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Hook, Line and Sinker

By Tony Hooker
Ode to Joy:
Joy, beautiful spark of divinity, 
Daughter from Elysium,
We enter, burning with fervor,
heavenly being, your sanctuary!
Your magic brings together
what fashion has sternly divided.
All men shall become brothers,
wherever your gentle wings hover.

These words were written in 1785 by Friedrich Schiller and later immortalized by Beethoven as the final movement of his Ninth Symphony, which is widely regarded as one of the greatest pieces of music of all time. In fact, Beethoven’s Ninth Symphony is considered a bridge between the classical baroque period and the romantic period that followed, largely due to the fact that it was the first symphony to ever incorporate singing into what had previously been a strictly instrument led genre. 

Why the history lesson? Because I think it’s cool. And because it has been with great joy that I’ve seen things return to a large degree of normalcy for the first time in over a year, both at work and at our schools.

Friday night, I stood amongst friends, neighbors and peers and watched as Dr. Jones along with his son, deployed his helicopter to drop golf balls onto Russ Ghere field as a fundraiser for VG athletics boosters as hundreds of folks looked on and hoped gallantly that their ball would either be the closest or the furthest from the mid field flag. Afterward, the JFL footballers, proudly sporting their gray ghost jerseys, rushed onto the field to collect all the balls, somewhere around 1000 of which had been purchased and showered from the hovering helo.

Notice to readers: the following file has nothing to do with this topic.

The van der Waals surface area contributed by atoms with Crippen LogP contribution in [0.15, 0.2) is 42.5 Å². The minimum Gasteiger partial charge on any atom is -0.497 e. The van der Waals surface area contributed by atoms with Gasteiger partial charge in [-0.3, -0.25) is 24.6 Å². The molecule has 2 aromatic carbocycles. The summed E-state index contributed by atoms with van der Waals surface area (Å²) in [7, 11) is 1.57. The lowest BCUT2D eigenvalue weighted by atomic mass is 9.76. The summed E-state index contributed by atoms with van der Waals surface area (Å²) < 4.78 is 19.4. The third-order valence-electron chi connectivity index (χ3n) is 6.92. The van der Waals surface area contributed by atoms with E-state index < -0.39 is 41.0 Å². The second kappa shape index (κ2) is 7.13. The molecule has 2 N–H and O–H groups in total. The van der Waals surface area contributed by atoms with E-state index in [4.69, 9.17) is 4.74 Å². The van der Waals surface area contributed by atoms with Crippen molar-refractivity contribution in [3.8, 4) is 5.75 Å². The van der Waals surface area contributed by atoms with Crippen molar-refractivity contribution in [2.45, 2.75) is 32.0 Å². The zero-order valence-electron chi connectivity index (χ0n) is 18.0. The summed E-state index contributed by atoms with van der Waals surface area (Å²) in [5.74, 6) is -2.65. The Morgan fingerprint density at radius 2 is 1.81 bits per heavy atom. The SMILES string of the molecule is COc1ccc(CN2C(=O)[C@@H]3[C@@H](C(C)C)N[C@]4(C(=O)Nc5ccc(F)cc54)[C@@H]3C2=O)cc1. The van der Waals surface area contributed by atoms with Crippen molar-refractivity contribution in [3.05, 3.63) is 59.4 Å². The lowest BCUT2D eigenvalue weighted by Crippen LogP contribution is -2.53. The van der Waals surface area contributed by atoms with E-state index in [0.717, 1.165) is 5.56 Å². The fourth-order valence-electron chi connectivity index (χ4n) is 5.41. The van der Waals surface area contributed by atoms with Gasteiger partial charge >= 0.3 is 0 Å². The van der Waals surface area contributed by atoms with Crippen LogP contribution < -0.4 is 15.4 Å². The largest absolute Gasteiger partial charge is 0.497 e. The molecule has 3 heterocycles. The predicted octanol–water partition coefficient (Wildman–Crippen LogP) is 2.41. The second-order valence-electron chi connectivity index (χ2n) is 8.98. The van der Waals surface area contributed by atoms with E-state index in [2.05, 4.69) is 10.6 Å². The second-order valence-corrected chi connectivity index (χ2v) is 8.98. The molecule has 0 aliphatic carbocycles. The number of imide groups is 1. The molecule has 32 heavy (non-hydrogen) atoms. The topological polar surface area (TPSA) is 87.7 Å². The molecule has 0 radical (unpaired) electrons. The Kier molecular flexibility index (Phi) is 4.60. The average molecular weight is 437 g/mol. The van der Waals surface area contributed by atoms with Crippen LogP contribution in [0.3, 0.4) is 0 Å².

After the two winners were determined and the field cleared, nearly 100 student athletes from JFL, Golf, Cross Country, Cheerleading, Volleyball and Football took turns moving to the middle of the field and proudly receiving recognition for their participation. 

The spectacle was truly moving, and oh so needed, as we try gallantly to emerge from the past 18 months of darkness and look with trepidation toward a future battle with the Delta Variant, which sounds like the title of a bad Sci-fi space flick. Here’s hoping that all precautions are heeded and that we can have a normal fall sports season. These kids, who this week gathered in the hallowed halls together for the first time in nearly 18 months, deserve some degree of normal after showing such resiliency. 

Back in Class
At Parkland, this Monday, we will welcome back students to our classrooms for the first time since the Spring semester of 2020, for the most part. Just seeing the furniture being put back in the gathering sites, seeing water fountains that are no longer covered, hearing laughter and loud voices, and truthfully, if a little weirdly, having to park in the south forty because all the good spots are taken has been such a familiar, welcome experience. I am a huge proponent of online learning as a tool for convenient delivery of content, but a sizable piece of the learning experience is the shared misery of a boring lecture or the excitement of discovery as a group, rather than as an individual. There really aren’t many lone wolves in the adult world, so being able to communicate with and work alongside one’s peers is a valuable lesson that in person schooling provides. Again, I can only hope that due diligence is enough to keep the negative forces at bay and allow the old norm to become the new norm once again. We all deserve it.

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